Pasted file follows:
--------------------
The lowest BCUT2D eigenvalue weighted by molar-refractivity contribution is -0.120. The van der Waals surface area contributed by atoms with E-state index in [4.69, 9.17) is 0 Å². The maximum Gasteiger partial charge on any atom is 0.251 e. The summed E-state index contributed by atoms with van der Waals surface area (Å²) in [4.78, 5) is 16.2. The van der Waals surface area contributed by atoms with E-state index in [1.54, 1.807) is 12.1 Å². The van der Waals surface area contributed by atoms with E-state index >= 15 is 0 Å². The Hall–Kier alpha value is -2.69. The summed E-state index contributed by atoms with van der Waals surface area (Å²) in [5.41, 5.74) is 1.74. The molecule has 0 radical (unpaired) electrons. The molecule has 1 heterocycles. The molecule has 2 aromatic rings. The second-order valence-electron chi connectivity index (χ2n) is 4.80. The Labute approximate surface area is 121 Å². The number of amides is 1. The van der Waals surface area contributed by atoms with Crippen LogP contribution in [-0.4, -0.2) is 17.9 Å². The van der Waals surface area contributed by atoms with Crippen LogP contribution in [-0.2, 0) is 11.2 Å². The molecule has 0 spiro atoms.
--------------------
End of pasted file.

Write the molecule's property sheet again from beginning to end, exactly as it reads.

The lowest BCUT2D eigenvalue weighted by molar-refractivity contribution is -0.120. The van der Waals surface area contributed by atoms with E-state index in [4.69, 9.17) is 0 Å². The maximum Gasteiger partial charge on any atom is 0.251 e. The summed E-state index contributed by atoms with van der Waals surface area (Å²) in [4.78, 5) is 16.2. The van der Waals surface area contributed by atoms with E-state index in [1.54, 1.807) is 12.1 Å². The van der Waals surface area contributed by atoms with E-state index >= 15 is 0 Å². The Hall–Kier alpha value is -2.69. The summed E-state index contributed by atoms with van der Waals surface area (Å²) in [5.41, 5.74) is 1.74. The molecule has 0 radical (unpaired) electrons. The molecule has 1 heterocycles. The molecule has 2 aromatic rings. The second-order valence-electron chi connectivity index (χ2n) is 4.80. The Labute approximate surface area is 121 Å². The number of amides is 1. The van der Waals surface area contributed by atoms with Crippen LogP contribution in [-0.4, -0.2) is 17.9 Å². The van der Waals surface area contributed by atoms with Crippen LogP contribution in [-0.2, 0) is 11.2 Å². The molecule has 0 spiro atoms.